From ecoRI News (ecori.org)
Ted Ligenza, captain of the Reine Marie, has known for more than two decades that big changes are needed, ever since he first saw the impact of big midwater trawls working off the Cape Cod coast.
That day, according to the Cape Cod Commercial Fishermen’s Alliance, he figured he would just wait on his boat until the trawls pulled out, and then he would drop his hooks and lines on the bottom to pick up where he had left off. After all, midwater trawls are supposed to fish in the middle of the water column.
“I was soon to learn that if they are towing, nothing would be left there. They are basically catching everything,” he told the fishermen’s alliance. “We didn't realize how bad it was going to be.”
On June 19, Ligenza and others across Cape Cod are expected to testify to federal fisheries managers about how the local ecosystem has suffered from the prolonged presence of these industrial-scaled boats. They will be advocating for a buffer zone off the coast that protects the trawlers’ target, ocean herring, as well as river herring and other forage fish that are caught and discarded as bycatch.
The New England Fishery Management Council has scheduled the hearing at the Chatham Community Center, only a few miles from several herring runs that have seen populations decline. Industrial trawlers, often seen from Nauset Beach, are a familiar sight off the Cape Cod coast. Those concerned about the trawlers’ presence have noted how these ships break the local food web and remove so many baitfish that other species — cod, haddock, tuna and whales — also disappear.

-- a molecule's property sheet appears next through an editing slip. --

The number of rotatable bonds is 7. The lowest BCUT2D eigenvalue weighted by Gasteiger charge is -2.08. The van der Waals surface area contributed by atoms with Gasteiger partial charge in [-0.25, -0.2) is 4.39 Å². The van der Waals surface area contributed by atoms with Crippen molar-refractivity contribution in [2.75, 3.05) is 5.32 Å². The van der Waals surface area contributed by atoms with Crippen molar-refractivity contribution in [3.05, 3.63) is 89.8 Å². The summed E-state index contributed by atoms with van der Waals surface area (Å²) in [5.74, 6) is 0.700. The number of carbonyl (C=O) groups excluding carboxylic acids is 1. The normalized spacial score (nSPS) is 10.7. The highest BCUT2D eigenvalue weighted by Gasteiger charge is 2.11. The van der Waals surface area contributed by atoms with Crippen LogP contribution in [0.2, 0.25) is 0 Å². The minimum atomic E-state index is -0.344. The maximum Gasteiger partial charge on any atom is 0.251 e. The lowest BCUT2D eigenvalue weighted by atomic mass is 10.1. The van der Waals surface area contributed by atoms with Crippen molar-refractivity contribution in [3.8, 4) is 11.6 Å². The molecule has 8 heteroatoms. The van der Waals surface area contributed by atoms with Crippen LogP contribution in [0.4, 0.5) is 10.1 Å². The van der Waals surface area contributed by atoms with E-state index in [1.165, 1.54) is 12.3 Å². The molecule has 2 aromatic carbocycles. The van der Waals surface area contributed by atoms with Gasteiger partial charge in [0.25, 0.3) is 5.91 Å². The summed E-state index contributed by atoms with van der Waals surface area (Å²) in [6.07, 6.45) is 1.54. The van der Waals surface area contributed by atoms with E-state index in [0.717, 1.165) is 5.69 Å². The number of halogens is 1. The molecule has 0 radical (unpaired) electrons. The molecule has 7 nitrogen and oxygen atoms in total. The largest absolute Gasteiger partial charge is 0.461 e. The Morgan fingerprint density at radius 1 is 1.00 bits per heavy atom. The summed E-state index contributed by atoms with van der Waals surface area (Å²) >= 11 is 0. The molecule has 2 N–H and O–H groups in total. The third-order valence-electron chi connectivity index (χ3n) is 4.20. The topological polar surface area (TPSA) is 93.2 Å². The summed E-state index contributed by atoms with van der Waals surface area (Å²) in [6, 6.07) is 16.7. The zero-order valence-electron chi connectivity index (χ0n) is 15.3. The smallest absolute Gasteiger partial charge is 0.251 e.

Fishermen with the Cape Cod Commercial Fishermen’s Alliance first started speaking out against midwater trawling near shore more than a decade ago, and have been joined by a growing coalition in recent years. Public officials from every Cape Cod town, Barnstable County and the region’s Statehouse delegation all support a year-round buffer, as do many environmental, scientific and civic organizations.
Rhode Island fishermen have also been outspoken about out-of-state trawlers, about 150 feet long, fishing close to the Narragansett and Charlestown shoreline.
“Of all the issues facing us as a fishing community, protecting herring and forage fish might be the most important step we could take to rebuild our fishery and revitalize our waters,” said John Pappalardo, CEO of the fishermen's alliance. “A strong call to action would be an important message for federal managers to hear.”
The public hearing is scheduled for June 19, at the Chatham Community Center, 702 Main St., from 6-8 p.m. Public testimony is welcome.